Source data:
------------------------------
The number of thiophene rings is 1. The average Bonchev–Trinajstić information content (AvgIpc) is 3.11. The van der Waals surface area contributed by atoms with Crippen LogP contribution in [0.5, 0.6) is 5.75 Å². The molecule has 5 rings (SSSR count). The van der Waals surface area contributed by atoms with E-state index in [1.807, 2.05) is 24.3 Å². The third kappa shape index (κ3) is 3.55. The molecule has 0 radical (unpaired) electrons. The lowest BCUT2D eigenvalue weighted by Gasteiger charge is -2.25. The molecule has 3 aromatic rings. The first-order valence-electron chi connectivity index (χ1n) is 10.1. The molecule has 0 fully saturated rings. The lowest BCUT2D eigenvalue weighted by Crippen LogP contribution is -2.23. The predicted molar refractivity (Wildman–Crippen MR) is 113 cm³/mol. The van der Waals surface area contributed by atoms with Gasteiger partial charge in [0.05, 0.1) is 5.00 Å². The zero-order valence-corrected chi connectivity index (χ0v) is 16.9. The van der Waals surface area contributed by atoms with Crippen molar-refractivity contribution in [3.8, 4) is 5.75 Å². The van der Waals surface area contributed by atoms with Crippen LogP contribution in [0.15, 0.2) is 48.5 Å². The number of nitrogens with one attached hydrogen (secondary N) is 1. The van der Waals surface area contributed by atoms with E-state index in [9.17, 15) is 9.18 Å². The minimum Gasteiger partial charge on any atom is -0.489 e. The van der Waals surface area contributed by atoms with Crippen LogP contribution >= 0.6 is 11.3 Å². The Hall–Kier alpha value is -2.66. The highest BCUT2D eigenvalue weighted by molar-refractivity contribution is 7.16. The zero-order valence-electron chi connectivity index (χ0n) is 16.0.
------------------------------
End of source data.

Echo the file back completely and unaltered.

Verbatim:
The number of thiophene rings is 1. The average Bonchev–Trinajstić information content (AvgIpc) is 3.11. The van der Waals surface area contributed by atoms with Crippen LogP contribution in [0.5, 0.6) is 5.75 Å². The molecule has 5 rings (SSSR count). The van der Waals surface area contributed by atoms with E-state index in [1.807, 2.05) is 24.3 Å². The third kappa shape index (κ3) is 3.55. The molecule has 0 radical (unpaired) electrons. The lowest BCUT2D eigenvalue weighted by Gasteiger charge is -2.25. The molecule has 3 aromatic rings. The first-order valence-electron chi connectivity index (χ1n) is 10.1. The molecule has 0 fully saturated rings. The lowest BCUT2D eigenvalue weighted by Crippen LogP contribution is -2.23. The predicted molar refractivity (Wildman–Crippen MR) is 113 cm³/mol. The van der Waals surface area contributed by atoms with Gasteiger partial charge in [0.05, 0.1) is 5.00 Å². The zero-order valence-corrected chi connectivity index (χ0v) is 16.9. The van der Waals surface area contributed by atoms with Crippen molar-refractivity contribution in [3.8, 4) is 5.75 Å². The van der Waals surface area contributed by atoms with Crippen LogP contribution in [0.15, 0.2) is 48.5 Å². The number of nitrogens with one attached hydrogen (secondary N) is 1. The van der Waals surface area contributed by atoms with E-state index in [9.17, 15) is 9.18 Å². The minimum Gasteiger partial charge on any atom is -0.489 e. The van der Waals surface area contributed by atoms with Crippen LogP contribution >= 0.6 is 11.3 Å². The Hall–Kier alpha value is -2.66. The highest BCUT2D eigenvalue weighted by molar-refractivity contribution is 7.16. The zero-order valence-electron chi connectivity index (χ0n) is 16.0.